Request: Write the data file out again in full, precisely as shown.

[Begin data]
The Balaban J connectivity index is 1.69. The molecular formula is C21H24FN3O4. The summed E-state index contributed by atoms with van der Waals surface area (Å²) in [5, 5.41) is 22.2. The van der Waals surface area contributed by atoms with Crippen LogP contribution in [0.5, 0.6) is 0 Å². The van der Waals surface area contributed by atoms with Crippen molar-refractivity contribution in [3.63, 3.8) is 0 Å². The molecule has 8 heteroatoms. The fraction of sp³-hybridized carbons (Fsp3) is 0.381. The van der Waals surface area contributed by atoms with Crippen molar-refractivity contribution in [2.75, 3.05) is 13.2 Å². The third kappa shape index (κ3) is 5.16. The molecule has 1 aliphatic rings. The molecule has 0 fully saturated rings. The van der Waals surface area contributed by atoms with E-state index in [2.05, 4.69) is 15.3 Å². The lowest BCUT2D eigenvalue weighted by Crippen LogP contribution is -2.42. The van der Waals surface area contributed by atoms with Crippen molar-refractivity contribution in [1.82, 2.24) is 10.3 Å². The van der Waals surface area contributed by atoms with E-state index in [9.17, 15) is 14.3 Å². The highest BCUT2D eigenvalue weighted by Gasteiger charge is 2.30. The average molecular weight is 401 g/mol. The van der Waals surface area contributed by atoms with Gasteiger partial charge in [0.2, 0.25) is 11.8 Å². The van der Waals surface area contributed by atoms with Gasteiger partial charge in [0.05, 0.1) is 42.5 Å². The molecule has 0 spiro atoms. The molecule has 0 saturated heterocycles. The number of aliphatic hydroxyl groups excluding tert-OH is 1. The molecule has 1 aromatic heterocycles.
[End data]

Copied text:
The Balaban J connectivity index is 1.69. The molecular formula is C21H24FN3O4. The summed E-state index contributed by atoms with van der Waals surface area (Å²) in [5, 5.41) is 22.2. The van der Waals surface area contributed by atoms with Crippen LogP contribution in [0.5, 0.6) is 0 Å². The van der Waals surface area contributed by atoms with Crippen molar-refractivity contribution in [3.63, 3.8) is 0 Å². The molecule has 8 heteroatoms. The fraction of sp³-hybridized carbons (Fsp3) is 0.381. The van der Waals surface area contributed by atoms with Crippen molar-refractivity contribution in [2.75, 3.05) is 13.2 Å². The third kappa shape index (κ3) is 5.16. The molecule has 1 aliphatic rings. The molecule has 0 fully saturated rings. The van der Waals surface area contributed by atoms with E-state index in [2.05, 4.69) is 15.3 Å². The lowest BCUT2D eigenvalue weighted by Crippen LogP contribution is -2.42. The van der Waals surface area contributed by atoms with Crippen molar-refractivity contribution in [1.82, 2.24) is 10.3 Å². The van der Waals surface area contributed by atoms with E-state index in [9.17, 15) is 14.3 Å². The highest BCUT2D eigenvalue weighted by Gasteiger charge is 2.30. The average molecular weight is 401 g/mol. The van der Waals surface area contributed by atoms with Gasteiger partial charge in [0.2, 0.25) is 11.8 Å². The van der Waals surface area contributed by atoms with Gasteiger partial charge in [0.05, 0.1) is 42.5 Å². The molecule has 0 spiro atoms. The molecule has 0 saturated heterocycles. The number of aliphatic hydroxyl groups excluding tert-OH is 1. The molecule has 1 aromatic heterocycles.